Loupe Magnification

While a microscope provides greater magnification than do loupes, a microscope limits a surgeon to a smaller field (area of coverage); and as magnification increases, depth of field decreases. (Depth of field is the spatial "thickness" of all points that are in focus at one time.)

(1) For a vasovasostomy or "VV" (reconnection of the vas ends where they were severed during the vasectomy), loupes provide not only
(a) excellent magnification (up to 6x, which makes a vas tube appear to be as large as a pencil), and
(b) depth of field for the connection of the vas ends, but also provide
(c) magnification for all other phases of the procedure (making the incision, cauterizing blood vessels, and securing the vas ends) and for whatever the surgeon is viewing outside the operative field, such as reloading needles into needle holders, finding the small bits of suture created by trimming the tails of tied knots, and so on. That is, loupes and a headlight provide magnification and illumination where-ever the surgeon looks, not just at a small field as is the case with a microscope. Microscope users who take photos under high magnification power often perform the VV under lower levels of magnification easily attainable with loupes, because they see a larger field with more elements in focus at lower magnification. In addition, the loupe user can provide continuous fine focusing by simply adjusting the distance between his eyes and the subject without need to manually change microscope focus settings.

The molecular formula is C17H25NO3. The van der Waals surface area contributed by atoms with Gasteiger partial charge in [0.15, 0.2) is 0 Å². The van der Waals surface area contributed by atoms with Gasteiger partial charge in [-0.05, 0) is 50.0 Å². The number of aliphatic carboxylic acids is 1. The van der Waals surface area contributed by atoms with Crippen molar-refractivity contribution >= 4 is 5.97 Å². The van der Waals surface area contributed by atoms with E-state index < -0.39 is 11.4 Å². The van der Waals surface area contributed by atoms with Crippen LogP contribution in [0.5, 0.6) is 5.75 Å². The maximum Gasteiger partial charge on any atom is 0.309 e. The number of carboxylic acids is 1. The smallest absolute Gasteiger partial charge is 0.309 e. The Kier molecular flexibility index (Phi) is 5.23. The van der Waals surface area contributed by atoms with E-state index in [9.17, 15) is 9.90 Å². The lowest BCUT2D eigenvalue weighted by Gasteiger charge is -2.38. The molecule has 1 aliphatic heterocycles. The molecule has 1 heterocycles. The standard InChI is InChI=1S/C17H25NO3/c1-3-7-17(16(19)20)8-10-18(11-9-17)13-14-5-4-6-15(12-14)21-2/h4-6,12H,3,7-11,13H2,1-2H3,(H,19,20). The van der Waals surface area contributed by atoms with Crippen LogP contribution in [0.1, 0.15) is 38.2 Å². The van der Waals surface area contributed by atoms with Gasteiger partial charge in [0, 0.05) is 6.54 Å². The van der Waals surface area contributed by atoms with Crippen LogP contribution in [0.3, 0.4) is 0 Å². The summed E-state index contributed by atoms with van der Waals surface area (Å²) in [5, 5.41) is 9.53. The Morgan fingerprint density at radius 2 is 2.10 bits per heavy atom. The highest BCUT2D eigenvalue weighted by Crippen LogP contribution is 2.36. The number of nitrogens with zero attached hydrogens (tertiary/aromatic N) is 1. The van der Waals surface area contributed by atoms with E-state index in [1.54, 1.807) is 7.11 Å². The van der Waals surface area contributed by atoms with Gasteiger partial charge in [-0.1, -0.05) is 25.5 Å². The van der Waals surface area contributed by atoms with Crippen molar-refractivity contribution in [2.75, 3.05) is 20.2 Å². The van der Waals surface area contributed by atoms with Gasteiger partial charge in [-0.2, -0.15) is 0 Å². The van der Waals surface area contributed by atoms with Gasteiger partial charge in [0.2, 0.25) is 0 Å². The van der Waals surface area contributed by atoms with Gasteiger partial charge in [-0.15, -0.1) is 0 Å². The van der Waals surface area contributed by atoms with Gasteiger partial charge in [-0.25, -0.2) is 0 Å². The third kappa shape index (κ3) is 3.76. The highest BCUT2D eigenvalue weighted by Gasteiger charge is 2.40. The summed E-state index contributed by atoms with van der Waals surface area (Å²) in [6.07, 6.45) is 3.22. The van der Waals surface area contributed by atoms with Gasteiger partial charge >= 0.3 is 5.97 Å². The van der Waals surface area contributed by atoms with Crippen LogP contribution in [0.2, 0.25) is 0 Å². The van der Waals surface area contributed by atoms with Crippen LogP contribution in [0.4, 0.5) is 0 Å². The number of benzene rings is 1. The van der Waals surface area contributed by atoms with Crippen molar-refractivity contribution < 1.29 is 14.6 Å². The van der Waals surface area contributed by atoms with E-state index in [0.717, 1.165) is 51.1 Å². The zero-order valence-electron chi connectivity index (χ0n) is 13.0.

(2) For a vasoepididymostomy or "VE" (reconnection of the upper vas end with the epididymis upstream from a secondary obstruction in the epididymis) a microscope is necessary because the tubules of the epididymis are so tiny. But one cannot determine before or even during surgery whether a VE will be absolutely necessary, and the relative indications for a VE (thick creamy fluid coming from the lower freshened vas ends on both sides) are evident in only about 5% of patients. For this reason, many surgeons proceed with a VV, which can be performed through a single short (less than 1-inch) midline incision, and which causes no scarring of the epididymis should the patient fail to experience a return of sperm to the semen with a VV and opt for a VE in the future. In addition, a VE requires that the testes be temporarily removed from the scrotum through long (usually 3-inch) incisions on both sides of the scrotum, often extending up into the groin so that the surgeon can mobilize enough vas tube length to fill without tension the longer span between the upper vas end and the epididymis. I think these maneuvers should be performed in a formal operating room under anesthesia. Why impose upon everyone the added expense of an OR and the added scarring of long incisions on both sides when they will prove to be necessary in only 5% of patients?

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